Philanthropy training initiative helps nonprofits succeed

Author: Gene Stowe

Nonprofit Executive Education

Notre Dame’s Nonprofit Executive Education program is collaborating with the Community Foundation of St. Joseph County to provide an Executive Fund Development Leadership Program for 30 nonprofit organizations in the county.

The nine one-day workshops on campus, from September through February, are facilitated by leading consultant Jimmie Alford of Chicago and include presentations by top-level experts from both Notre Dame and around the country.

Support from Notre Dame and the Community Foundation cover most of the costs, between $4,000 and $5,000 per person. Organizations paid $1,500 for the first participant and $1,000 for the second. About half the groups sent two executives.

Marc Hardy, director of Nonprofit Executive Education, said the philanthropy-training initiative is a concrete example of Notre Dame philanthropy and the nearly 60-year history of the University’s engagement in helping agencies succeed.

The first master’s program on campus, started in 1954 by Rev. Theodore M. Hesburgh, C.S.C., was called the master of business administration—before that was the name of the more general degree—and aimed at monks, priests and nuns who administered charitable organizations, said Hardy, a specialist on the history of philanthropy.

The name was changed to avoid confusion with broader MBAs, but participation dwindled as more lay people took over the organizations. In 2000, the program was redesigned, renamed Nonprofit Professional Development and opened to all nonprofits.

Since then, participation has jumped from seven or eight to nearly 30. In addition to the nonprofit executive programs that can lead to certificates, students can earn a master of nonprofit administration.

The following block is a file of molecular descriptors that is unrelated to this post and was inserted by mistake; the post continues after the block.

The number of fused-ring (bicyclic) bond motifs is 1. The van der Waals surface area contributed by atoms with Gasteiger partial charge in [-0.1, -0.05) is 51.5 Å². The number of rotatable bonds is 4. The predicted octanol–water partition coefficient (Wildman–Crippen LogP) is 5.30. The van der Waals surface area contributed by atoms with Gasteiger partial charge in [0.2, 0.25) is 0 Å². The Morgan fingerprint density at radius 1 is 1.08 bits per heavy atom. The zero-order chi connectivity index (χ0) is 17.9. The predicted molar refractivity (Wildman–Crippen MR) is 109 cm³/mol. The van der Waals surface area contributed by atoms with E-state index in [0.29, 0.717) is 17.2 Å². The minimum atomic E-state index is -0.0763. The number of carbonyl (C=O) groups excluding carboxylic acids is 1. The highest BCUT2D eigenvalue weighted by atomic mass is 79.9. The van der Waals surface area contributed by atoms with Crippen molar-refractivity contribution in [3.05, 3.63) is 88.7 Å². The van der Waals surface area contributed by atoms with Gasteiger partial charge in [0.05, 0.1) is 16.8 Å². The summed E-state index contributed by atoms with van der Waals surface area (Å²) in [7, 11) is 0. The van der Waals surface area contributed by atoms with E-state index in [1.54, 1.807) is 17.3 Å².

“Those are really for people who are already working in the nonprofit sector who need to improve their skills in certain areas,” Hardy says, adding that many nonprofit CEOs come from education, social work, law or other disciplines, but rarely religion. “What we try to do is fill the gaps of their knowledge without them having to go back and get a master’s degree.”

Changes in the fields of philanthropy and charity, including increased emphasis on measurable returns and transparency about issues such as executive pay, call for more professional training.

“We have decided our expertise is going to focus on trying to measure and research social impact,” Hardy says, adding that the program’s slogan is “servant heart, business mind, social impact.” “We feel that all of those things are important.

“It’s very much in line with Catholic social teaching. It’s central to the University’s mission. We’re the only top-tier school in the country whose nonprofit program is housed in the business school.”

A 2009 collaboration with the Community Foundation provided training on a wide range of topics for CEOs of local nonprofits, who met 2½ days four times a year for training. Presenters from Notre Dame and others covered topics from employment law and leadership styles to social entrepreneurship and board recruitment.

This time, Hardy says, “we decided to focus totally on fund development. We subsidize this. It’s our commitment to make sure that nonprofits are strong and knowledgeable in how they use their resources.”